As part of a clean-energy agenda, the Obama administration introduced the Better Building Initiative Feb. 3, a plan to double the share of electricity from clean energy sources by 2035 by creating retrofitting incentives for commercial developers , builders and owners, including those in self-storage.
Here are the initiative’s main goals:
- By 2020, make commercial-building space 20 percent more energy-efficient through upgrades to, for example, lighting, heating and cooling, and major technological appliances and systems.
- In the same timeframe, reduce companies’ and business owners’ energy bills by about $40 billion a year.
- Aggressively reform existing tax and lending incentives for commercial-building retrofitting: Obama would like Congress to increase the tax credit to businesses for retrofitting. Additionally, the president wants to roll out a new grant program directed at state and local governments to get them to streamline their energy-efficiency regulations, codes and incentives. It will be based on the Race to the Top program in the Education Department, which nudges states to toughen standards and make other reforms to qualify for funds.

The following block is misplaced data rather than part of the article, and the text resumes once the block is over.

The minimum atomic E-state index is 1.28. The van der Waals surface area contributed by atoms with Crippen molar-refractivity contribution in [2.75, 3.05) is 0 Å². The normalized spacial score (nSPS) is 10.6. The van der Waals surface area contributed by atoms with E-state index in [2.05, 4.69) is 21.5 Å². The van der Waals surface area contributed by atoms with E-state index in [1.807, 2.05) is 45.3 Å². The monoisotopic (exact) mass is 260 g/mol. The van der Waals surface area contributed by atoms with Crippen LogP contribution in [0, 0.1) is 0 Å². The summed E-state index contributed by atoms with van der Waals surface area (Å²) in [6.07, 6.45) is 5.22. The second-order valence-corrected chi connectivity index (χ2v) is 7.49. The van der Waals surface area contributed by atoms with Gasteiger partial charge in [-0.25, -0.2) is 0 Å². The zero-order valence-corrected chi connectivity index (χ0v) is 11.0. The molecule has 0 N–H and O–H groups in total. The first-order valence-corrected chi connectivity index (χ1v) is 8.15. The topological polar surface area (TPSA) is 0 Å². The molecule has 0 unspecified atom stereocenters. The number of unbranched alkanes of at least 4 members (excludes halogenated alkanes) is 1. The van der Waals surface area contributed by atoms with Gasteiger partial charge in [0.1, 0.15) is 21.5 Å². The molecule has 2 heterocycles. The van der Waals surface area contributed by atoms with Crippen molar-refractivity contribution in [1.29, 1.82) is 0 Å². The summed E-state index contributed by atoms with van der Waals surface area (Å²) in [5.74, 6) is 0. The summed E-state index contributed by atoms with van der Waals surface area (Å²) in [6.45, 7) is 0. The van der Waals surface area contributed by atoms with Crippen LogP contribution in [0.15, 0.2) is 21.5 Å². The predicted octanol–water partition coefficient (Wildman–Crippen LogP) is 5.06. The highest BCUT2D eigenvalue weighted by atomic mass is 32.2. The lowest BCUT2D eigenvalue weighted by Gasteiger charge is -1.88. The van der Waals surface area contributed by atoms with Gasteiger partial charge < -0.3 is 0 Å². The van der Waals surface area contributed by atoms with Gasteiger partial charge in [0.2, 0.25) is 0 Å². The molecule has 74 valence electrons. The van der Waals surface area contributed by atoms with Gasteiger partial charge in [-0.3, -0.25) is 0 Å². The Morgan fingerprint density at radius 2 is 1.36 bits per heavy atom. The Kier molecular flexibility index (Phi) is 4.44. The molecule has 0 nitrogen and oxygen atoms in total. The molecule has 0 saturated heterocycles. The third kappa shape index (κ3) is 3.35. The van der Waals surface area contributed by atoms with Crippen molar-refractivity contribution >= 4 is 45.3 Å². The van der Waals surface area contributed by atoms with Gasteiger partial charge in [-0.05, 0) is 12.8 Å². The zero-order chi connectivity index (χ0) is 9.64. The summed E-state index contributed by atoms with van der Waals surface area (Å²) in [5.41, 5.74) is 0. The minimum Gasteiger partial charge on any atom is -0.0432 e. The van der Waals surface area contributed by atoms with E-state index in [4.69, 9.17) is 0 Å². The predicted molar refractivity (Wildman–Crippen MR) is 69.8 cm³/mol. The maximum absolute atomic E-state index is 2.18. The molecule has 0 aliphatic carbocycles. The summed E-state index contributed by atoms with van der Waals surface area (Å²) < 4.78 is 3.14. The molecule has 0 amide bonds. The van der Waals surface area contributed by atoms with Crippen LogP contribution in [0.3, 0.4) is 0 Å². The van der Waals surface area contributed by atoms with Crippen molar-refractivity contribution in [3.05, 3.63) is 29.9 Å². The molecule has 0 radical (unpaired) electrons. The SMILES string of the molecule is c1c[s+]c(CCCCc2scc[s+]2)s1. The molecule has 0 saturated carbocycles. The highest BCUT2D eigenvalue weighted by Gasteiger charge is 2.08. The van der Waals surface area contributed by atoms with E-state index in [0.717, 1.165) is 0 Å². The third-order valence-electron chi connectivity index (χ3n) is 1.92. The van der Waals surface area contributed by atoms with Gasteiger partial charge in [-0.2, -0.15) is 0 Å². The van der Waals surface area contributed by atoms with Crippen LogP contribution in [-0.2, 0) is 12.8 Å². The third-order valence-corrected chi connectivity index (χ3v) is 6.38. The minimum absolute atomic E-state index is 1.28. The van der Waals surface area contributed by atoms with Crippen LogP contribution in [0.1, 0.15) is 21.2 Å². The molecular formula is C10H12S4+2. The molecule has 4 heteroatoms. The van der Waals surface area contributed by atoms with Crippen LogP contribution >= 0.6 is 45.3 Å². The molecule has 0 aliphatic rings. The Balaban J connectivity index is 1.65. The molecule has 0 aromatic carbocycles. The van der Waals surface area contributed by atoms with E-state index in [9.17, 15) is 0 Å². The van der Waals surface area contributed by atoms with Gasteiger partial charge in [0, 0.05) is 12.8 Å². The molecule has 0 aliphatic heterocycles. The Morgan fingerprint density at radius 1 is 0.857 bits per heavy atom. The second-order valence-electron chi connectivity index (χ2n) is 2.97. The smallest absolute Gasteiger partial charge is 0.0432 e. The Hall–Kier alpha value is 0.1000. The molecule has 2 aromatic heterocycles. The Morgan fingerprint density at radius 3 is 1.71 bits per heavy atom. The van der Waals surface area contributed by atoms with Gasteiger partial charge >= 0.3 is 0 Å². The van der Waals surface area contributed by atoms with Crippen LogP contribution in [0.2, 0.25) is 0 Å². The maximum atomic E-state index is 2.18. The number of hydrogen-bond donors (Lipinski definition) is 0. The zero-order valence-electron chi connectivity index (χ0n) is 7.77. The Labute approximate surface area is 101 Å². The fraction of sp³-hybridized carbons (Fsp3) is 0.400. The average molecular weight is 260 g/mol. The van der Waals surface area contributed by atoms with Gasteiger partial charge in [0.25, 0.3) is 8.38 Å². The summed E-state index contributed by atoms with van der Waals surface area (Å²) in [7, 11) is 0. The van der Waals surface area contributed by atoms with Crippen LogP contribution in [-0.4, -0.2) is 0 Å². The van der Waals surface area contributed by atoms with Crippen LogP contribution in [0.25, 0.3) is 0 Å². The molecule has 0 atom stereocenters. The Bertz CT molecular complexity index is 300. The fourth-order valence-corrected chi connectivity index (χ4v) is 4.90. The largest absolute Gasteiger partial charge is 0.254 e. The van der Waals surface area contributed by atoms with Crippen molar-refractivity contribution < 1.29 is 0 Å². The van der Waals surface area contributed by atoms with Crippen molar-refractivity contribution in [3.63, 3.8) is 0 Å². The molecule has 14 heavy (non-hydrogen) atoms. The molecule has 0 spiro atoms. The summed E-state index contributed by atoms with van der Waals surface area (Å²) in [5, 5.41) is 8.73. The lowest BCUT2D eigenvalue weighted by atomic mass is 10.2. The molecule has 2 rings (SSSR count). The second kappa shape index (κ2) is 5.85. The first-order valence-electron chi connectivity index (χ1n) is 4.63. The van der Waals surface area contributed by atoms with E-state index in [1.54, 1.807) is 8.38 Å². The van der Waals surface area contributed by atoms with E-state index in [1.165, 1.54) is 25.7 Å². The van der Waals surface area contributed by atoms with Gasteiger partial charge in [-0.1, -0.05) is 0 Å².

- Develop a coalition of corporate leaders who will commit to making progress toward the initiative's goals.
Referencing the plan during the State of the Union address Jan. 25 and then fully introducing it in a speech the following week, President Obama said commercial buildings last year consumed roughly 20 percent of all energy in the U.S. economy.
Though the administration hasn't clearly enumerated how the initiative will be funded, the Wall Street Journal reported Obama suggests imposing higher taxes on oil and gas companies. The Wall Street Journal also reported former President Clinton and Jeffrey Immelt, chief executive of General Electric Co., would lead the effort to reach out to corporate decision-makers.
The commercially focused Better Building Initiative piggybacks on the residentially focused Home Star legislation, which is designed to encourage families to make energy-saving upgrades in their homes. This legislation currently sits idle in the Senate after being introduced in 2010.